The status of women (or girls) in India has been a cause for concern since always. There is no denying the fact that women have made a substantial and influential progress, but they still have to struggle against a number of handicaps and social evils in the male-dominated society that is India. Countless old, evil and patriarchal forces still prevail in the modern-day Indian society that resists the forward march of its women folk.
It is ironical that a country, which has recently acclaimed the status of being the first nation to successfully launch 104 satellites in a single go, with the assistance of a number of women scientists, is positioned 127th among 146 countries across the globe on the basis of Gender Equality Index (India trails behind Pakistan and Bangladesh in the list). On the one hand, where the whole country bows down before the female figures of Durga, Saraswati, Laxmi and countless others; we encounter a contrasting state of affairs toward a female child at the time of her birth.
Traditions and rituals outline the existence of a girl child in India. Amidst the uproars of gender equality, equal pays and law enforcements all over the world; India faces a rather retrograded issue with girl child. Female infants are still found dumped in trash, by the dozens, while unborn foetuses continue to be sniffed in the womb. Wrought with discrimination and prejudiced by rituals, our society has dealt the girl child with a moderately rougher hand, starting even before birth, up till the dark of life.
Under a national study, done on child abuse, girls between the age of 4 to 18 were interviewed and asked questions for the same. Nearly half the girls of the total lot said that they wished they were boys for the discrimination they face in day to day life in every aspect including the food served to them by their parents.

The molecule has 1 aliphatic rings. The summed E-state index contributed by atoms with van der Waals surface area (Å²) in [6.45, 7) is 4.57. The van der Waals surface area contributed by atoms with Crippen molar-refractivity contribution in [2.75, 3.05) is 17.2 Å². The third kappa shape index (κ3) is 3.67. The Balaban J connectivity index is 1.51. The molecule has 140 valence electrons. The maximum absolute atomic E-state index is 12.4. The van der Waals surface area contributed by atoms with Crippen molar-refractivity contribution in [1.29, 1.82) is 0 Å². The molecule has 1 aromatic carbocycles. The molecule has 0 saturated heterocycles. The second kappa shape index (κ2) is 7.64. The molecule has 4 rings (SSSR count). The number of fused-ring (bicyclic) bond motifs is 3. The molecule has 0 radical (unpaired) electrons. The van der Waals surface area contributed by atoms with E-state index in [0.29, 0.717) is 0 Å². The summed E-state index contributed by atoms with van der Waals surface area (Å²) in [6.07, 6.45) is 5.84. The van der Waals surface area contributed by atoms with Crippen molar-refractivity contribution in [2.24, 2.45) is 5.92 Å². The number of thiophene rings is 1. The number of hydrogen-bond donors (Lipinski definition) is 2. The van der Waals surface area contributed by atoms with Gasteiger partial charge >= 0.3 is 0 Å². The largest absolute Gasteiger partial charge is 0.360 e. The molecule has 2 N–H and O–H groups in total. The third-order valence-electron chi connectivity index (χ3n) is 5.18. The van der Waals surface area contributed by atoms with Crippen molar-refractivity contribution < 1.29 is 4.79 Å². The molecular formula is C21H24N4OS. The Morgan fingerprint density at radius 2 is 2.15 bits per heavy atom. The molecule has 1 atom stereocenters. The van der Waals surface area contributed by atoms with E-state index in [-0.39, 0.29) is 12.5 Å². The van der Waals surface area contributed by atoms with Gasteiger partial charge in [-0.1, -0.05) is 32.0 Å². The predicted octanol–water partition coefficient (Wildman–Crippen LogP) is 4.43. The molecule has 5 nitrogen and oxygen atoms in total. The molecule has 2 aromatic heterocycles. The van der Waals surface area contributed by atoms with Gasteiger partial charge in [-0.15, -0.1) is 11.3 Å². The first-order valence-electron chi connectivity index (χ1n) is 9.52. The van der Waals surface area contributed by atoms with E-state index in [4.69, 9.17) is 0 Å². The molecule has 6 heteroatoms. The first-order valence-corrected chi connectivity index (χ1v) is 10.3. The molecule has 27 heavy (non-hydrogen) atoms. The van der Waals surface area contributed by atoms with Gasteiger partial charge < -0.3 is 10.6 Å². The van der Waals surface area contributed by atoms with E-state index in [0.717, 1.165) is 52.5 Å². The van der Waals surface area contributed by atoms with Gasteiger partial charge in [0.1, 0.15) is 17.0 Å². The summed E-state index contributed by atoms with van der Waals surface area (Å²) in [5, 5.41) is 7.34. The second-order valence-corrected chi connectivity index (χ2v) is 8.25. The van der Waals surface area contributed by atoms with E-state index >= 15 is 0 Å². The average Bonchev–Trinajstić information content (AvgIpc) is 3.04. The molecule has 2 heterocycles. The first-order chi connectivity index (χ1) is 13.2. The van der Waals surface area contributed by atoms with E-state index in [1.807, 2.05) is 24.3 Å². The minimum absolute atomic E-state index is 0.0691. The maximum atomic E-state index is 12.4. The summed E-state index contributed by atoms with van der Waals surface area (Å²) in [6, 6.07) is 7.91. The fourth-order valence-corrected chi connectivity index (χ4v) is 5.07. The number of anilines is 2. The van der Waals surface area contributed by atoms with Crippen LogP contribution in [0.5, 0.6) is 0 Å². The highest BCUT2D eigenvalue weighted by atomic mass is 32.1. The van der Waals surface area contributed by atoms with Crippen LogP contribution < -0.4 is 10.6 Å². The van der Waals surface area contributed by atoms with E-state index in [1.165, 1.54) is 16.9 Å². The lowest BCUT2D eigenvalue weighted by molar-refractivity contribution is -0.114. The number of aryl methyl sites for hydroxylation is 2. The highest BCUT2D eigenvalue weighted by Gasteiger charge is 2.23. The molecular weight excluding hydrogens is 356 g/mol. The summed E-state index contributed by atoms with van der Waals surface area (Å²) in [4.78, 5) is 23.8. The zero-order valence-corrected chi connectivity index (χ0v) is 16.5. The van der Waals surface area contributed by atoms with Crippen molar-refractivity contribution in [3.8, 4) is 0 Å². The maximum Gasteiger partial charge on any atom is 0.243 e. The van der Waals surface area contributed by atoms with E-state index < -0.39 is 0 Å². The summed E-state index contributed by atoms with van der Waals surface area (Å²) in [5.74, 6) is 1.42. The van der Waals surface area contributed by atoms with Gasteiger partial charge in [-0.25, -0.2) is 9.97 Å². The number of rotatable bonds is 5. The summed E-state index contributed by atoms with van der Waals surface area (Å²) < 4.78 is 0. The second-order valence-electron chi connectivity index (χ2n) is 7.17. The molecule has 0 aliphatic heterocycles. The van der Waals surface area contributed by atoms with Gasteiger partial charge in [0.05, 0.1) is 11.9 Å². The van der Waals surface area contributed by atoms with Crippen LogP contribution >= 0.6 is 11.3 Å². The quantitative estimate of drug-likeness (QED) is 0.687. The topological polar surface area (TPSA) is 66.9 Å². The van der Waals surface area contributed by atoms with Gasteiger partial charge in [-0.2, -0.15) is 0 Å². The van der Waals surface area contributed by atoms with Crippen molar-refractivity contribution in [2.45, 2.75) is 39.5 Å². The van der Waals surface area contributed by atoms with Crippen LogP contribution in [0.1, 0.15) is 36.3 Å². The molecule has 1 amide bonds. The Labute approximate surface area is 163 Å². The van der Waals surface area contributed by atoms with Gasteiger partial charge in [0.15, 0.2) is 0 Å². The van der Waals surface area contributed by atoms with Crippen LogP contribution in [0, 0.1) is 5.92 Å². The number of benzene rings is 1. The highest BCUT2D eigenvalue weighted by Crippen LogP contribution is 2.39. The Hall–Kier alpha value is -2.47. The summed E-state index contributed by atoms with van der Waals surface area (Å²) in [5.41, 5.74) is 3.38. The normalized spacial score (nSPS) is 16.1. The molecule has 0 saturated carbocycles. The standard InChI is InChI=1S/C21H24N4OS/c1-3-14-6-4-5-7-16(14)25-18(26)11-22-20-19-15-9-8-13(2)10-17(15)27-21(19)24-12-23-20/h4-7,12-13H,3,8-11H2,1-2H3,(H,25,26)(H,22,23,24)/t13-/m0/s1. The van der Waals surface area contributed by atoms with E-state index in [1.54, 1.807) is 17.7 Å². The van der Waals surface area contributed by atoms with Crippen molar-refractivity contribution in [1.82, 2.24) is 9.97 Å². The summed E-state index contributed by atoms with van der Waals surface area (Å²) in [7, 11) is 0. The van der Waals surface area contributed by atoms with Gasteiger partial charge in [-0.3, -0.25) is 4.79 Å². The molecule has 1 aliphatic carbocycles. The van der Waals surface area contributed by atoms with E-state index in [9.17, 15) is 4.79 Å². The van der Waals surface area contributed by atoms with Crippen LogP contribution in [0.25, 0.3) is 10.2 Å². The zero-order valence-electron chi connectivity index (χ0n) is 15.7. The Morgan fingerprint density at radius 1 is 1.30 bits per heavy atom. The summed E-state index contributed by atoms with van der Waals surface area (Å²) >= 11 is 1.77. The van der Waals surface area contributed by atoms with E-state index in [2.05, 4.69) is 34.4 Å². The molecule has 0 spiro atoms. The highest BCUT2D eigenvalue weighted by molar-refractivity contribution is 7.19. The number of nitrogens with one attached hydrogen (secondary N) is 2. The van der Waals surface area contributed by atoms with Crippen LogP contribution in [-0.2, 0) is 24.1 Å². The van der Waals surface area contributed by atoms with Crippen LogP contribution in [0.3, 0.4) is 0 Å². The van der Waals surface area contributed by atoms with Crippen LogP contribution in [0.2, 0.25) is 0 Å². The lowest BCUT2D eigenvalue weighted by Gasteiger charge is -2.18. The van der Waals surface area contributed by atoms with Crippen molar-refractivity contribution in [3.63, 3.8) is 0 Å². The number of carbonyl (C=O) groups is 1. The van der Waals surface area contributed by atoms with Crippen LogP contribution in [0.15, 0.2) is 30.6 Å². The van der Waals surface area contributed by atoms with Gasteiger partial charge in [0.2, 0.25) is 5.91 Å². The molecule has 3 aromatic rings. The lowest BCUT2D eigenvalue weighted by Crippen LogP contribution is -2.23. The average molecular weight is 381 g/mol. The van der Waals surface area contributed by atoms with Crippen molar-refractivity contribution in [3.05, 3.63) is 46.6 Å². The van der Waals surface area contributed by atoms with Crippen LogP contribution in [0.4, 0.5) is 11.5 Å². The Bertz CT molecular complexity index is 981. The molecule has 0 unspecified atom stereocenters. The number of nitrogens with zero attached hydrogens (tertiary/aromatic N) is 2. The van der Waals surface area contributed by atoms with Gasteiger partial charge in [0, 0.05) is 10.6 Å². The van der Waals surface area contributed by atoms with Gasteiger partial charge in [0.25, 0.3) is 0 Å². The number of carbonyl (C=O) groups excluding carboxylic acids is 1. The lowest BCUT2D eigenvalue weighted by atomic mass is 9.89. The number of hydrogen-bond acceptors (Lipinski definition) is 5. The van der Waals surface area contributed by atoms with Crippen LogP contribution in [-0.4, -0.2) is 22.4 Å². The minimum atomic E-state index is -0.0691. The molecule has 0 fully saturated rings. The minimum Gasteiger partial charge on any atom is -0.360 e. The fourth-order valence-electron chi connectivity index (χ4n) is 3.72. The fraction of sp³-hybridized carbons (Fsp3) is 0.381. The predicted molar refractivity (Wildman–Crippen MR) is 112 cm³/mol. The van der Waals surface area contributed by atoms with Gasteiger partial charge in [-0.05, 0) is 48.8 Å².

The Census statistics of 2011 unveiled the grave factual picture of the decline in female (child) sex ratio (CSR) between the age group of 0-6 years. The decline in CSR was unabated since 1961. The trend came under scrutiny when the results of 1991 national census were released, and it got confirmed that the problem was worsening after the 2001 report came out. The CSR in 2011 hit the all time abysmal low of 918 girls (to 1000 boys).
A shelving CSR suggested of the incorrect proportion of girls in comparison to boys. It diametrically reflected the pre-birth discrimination of gender biased sex selection and also the post-birth discrimination against females.
In the pre-birth stage, female-foeticide accounted majorly for the disproportion in majority of Indian states. Ultrasound technology has made it possible for women and their families to learn the gender of a foetus earlier during the pregnancy period. Preference of a male infant, for several reasons, has combined with the technology to result in a rise in abortions of female foetuses post the ultrasonic testing.
In the post-birth stage, a gender-biased inferior treatment towards the females leads to the lack of education among them. The birth and growth of a girl child is often labelled as ‘Bojh’ or ‘Paraya Dhan’ among many Indian families. A large group of girls (& women) still face a number of challenges and impediments day to day for being uneducated, or not having a financial stability or other fundamental growths as they could not study at the right age. A study done by the government of India, shows that only 3 out of every 10 girls that enrol in Grade One actually go on to complete Grade Ten. The overwhelming gender gaps in literacy, enrolment and attainment brought to light a clearer picture of gender disparity in the educational sector as well. Social, economic, and cultural factors exacerbated the situation in the hinterlands and thus, illustrated the need for a holistic response.